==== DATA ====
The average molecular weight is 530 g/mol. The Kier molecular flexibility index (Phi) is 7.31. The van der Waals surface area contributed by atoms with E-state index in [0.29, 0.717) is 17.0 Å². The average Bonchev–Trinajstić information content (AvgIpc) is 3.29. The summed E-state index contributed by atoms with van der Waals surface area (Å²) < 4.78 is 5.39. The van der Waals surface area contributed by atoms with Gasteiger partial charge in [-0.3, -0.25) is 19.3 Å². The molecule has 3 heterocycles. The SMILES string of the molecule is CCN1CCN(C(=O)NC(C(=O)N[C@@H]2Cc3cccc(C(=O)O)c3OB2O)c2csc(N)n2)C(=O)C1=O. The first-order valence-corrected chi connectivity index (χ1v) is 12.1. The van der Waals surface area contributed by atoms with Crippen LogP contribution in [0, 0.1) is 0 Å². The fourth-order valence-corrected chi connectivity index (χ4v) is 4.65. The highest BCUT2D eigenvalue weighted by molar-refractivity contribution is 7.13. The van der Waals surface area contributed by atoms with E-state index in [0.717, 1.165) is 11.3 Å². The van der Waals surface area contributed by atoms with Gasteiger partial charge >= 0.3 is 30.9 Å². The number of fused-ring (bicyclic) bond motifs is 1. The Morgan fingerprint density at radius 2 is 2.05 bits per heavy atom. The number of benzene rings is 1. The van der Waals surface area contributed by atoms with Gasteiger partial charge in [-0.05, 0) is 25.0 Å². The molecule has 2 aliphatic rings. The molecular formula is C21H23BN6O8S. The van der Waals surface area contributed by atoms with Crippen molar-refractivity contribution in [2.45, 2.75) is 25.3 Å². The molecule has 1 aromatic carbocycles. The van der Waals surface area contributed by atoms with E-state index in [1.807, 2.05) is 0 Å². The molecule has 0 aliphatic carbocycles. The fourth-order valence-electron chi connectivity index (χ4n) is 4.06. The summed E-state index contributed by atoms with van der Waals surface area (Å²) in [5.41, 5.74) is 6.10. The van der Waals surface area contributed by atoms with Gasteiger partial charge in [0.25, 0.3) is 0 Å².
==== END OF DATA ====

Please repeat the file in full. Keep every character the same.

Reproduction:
The average molecular weight is 530 g/mol. The Kier molecular flexibility index (Phi) is 7.31. The van der Waals surface area contributed by atoms with E-state index in [0.29, 0.717) is 17.0 Å². The average Bonchev–Trinajstić information content (AvgIpc) is 3.29. The summed E-state index contributed by atoms with van der Waals surface area (Å²) < 4.78 is 5.39. The van der Waals surface area contributed by atoms with Gasteiger partial charge in [-0.3, -0.25) is 19.3 Å². The molecule has 3 heterocycles. The SMILES string of the molecule is CCN1CCN(C(=O)NC(C(=O)N[C@@H]2Cc3cccc(C(=O)O)c3OB2O)c2csc(N)n2)C(=O)C1=O. The first-order valence-corrected chi connectivity index (χ1v) is 12.1. The van der Waals surface area contributed by atoms with Crippen LogP contribution in [0, 0.1) is 0 Å². The fourth-order valence-corrected chi connectivity index (χ4v) is 4.65. The highest BCUT2D eigenvalue weighted by molar-refractivity contribution is 7.13. The van der Waals surface area contributed by atoms with E-state index in [0.717, 1.165) is 11.3 Å². The van der Waals surface area contributed by atoms with Gasteiger partial charge >= 0.3 is 30.9 Å². The number of fused-ring (bicyclic) bond motifs is 1. The Morgan fingerprint density at radius 2 is 2.05 bits per heavy atom. The number of benzene rings is 1. The van der Waals surface area contributed by atoms with Gasteiger partial charge in [-0.05, 0) is 25.0 Å². The molecule has 2 aliphatic rings. The molecular formula is C21H23BN6O8S. The van der Waals surface area contributed by atoms with Crippen molar-refractivity contribution in [2.45, 2.75) is 25.3 Å². The molecule has 1 aromatic carbocycles. The van der Waals surface area contributed by atoms with E-state index in [1.807, 2.05) is 0 Å². The molecule has 0 aliphatic carbocycles. The fourth-order valence-electron chi connectivity index (χ4n) is 4.06. The summed E-state index contributed by atoms with van der Waals surface area (Å²) in [5.41, 5.74) is 6.10. The van der Waals surface area contributed by atoms with Gasteiger partial charge in [0.25, 0.3) is 0 Å².